Phosphinothricin is an glutamine synthetase inhibitor that binds to the glutamate site. Glufosinate-treated plants die due to a buildup of ammonia and corresponding decrease in pH in the thylakoid lumen, leading to the uncoupling of photophosphorylation. The uncoupling of photophosphorylation causes the production of reactive oxygen species, lipid peroxidation, and membrane destruction.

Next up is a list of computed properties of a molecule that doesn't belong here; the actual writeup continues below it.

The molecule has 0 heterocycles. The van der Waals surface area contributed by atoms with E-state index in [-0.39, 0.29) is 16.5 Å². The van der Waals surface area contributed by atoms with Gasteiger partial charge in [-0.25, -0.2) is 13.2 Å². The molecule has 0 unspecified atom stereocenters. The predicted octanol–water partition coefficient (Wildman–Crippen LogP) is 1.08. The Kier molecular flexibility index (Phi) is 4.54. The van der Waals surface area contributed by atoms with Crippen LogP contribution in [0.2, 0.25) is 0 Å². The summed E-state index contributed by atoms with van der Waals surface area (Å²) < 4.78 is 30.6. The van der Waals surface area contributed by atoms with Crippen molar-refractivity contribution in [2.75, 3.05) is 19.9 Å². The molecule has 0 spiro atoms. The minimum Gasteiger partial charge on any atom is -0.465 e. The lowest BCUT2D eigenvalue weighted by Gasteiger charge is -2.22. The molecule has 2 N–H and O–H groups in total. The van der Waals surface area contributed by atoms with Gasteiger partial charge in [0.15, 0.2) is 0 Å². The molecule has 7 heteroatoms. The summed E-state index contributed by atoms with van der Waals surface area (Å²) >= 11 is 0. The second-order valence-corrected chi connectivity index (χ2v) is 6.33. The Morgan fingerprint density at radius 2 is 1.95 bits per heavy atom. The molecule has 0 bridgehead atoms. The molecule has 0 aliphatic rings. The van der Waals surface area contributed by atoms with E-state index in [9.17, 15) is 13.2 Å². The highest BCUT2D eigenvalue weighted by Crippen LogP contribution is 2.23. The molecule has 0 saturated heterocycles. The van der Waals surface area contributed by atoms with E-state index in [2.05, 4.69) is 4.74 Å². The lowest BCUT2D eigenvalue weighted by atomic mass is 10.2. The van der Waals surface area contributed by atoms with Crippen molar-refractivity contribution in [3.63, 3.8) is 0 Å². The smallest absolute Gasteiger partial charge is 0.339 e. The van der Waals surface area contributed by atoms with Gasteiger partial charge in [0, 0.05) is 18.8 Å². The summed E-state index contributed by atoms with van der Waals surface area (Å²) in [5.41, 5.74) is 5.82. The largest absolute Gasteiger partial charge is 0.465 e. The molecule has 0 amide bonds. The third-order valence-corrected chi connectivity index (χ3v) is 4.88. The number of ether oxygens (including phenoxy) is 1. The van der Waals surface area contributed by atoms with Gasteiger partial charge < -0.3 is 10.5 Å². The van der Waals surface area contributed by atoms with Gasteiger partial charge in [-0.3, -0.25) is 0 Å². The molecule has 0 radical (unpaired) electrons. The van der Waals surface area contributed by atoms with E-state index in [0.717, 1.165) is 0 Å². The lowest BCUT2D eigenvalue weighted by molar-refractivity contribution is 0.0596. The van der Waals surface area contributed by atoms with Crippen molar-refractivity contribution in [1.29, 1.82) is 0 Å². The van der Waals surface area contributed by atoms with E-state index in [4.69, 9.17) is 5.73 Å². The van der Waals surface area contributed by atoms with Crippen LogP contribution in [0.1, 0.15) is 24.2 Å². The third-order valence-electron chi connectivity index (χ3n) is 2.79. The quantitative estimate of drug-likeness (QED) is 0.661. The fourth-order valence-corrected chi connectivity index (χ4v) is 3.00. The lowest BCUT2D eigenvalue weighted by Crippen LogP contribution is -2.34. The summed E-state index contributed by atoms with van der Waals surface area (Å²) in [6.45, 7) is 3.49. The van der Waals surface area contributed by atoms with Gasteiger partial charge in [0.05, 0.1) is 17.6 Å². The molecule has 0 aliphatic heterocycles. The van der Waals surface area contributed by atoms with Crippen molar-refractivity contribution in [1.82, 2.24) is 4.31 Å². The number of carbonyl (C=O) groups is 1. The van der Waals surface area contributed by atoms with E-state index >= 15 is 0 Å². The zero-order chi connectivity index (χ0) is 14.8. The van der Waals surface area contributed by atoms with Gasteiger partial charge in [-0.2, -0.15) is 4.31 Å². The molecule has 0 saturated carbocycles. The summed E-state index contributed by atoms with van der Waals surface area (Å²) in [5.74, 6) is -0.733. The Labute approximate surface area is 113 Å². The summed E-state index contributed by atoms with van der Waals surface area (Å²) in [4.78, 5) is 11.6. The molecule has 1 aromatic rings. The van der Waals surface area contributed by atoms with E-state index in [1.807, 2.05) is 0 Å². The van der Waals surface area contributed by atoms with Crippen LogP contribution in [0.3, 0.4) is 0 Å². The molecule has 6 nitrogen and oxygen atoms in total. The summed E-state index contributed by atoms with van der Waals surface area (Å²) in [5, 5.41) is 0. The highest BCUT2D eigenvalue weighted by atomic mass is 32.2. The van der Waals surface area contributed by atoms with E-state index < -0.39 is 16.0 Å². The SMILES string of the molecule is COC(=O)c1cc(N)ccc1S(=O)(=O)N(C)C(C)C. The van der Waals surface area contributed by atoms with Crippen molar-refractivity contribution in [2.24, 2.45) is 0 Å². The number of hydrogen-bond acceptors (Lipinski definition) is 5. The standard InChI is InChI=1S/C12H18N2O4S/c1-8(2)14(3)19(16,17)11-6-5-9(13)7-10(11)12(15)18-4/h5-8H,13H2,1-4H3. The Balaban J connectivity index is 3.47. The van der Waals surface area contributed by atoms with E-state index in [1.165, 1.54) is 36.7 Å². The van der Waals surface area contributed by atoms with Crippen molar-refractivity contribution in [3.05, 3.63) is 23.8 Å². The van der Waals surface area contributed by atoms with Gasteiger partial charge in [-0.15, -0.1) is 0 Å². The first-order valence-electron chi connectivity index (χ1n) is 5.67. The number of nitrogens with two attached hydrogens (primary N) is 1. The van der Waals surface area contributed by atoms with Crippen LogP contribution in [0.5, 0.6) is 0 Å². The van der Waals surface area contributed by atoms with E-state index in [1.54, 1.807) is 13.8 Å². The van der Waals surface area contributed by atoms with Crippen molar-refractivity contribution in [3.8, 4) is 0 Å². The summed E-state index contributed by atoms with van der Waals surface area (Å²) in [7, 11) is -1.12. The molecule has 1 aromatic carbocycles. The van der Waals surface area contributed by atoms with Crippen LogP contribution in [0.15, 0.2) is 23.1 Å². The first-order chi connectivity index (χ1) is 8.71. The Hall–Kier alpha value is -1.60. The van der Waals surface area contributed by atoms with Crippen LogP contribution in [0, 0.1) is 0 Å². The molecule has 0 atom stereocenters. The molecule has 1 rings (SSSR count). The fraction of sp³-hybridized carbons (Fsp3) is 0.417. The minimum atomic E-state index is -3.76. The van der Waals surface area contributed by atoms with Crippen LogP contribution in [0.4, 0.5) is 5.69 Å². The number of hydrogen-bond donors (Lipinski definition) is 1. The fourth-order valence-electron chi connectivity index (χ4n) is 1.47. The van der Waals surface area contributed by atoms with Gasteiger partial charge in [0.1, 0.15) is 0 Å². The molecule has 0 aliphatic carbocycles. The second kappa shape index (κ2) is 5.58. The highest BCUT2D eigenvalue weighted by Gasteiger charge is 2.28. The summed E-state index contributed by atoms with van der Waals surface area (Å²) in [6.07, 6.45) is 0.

Now, in this article from the University of California (Weed control, management, ecology, and minutia), it states:
Researchers in Malaysia reported a few years ago on a population of goosegrass resistant to glufosinate in vegetable and orchard systems (Lee L J & Ngim J (2000). A first report of glyphosate-resistant goosegrass (Eleusine indica (L) Gaertn) in Malaysia. Pest Management Science, 56, 336-339). For a number of years this was the only reported case of resistance to this herbicide.
What would have to happen in the weed for it to become resistant to this chemical/mode of action, and what would initiate this process?